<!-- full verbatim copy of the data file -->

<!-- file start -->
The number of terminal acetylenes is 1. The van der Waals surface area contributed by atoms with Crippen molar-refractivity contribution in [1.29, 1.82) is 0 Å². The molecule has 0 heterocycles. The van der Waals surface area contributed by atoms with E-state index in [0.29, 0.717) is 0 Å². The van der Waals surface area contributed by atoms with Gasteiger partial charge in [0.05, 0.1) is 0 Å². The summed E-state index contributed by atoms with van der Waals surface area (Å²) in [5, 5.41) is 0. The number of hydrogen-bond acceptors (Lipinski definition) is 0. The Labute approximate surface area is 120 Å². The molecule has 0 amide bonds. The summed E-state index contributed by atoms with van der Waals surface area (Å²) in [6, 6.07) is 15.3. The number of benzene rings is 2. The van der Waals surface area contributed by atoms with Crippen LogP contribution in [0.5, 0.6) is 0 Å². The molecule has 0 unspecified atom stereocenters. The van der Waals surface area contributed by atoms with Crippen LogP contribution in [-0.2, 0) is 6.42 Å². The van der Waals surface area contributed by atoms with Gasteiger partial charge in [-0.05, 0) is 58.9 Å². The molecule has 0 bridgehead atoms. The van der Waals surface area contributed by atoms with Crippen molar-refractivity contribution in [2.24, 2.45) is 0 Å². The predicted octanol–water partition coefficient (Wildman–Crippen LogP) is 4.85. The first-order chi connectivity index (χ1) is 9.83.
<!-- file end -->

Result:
The number of terminal acetylenes is 1. The van der Waals surface area contributed by atoms with Crippen molar-refractivity contribution in [1.29, 1.82) is 0 Å². The molecule has 0 heterocycles. The van der Waals surface area contributed by atoms with E-state index in [0.29, 0.717) is 0 Å². The van der Waals surface area contributed by atoms with Gasteiger partial charge in [0.05, 0.1) is 0 Å². The summed E-state index contributed by atoms with van der Waals surface area (Å²) in [5, 5.41) is 0. The number of hydrogen-bond acceptors (Lipinski definition) is 0. The Labute approximate surface area is 120 Å². The molecule has 0 amide bonds. The summed E-state index contributed by atoms with van der Waals surface area (Å²) in [6, 6.07) is 15.3. The number of benzene rings is 2. The van der Waals surface area contributed by atoms with Crippen LogP contribution in [0.5, 0.6) is 0 Å². The molecule has 0 unspecified atom stereocenters. The van der Waals surface area contributed by atoms with Crippen LogP contribution in [-0.2, 0) is 6.42 Å². The van der Waals surface area contributed by atoms with Gasteiger partial charge in [-0.05, 0) is 58.9 Å². The molecule has 0 bridgehead atoms. The van der Waals surface area contributed by atoms with Crippen molar-refractivity contribution in [2.24, 2.45) is 0 Å². The predicted octanol–water partition coefficient (Wildman–Crippen LogP) is 4.85. The first-order chi connectivity index (χ1) is 9.83.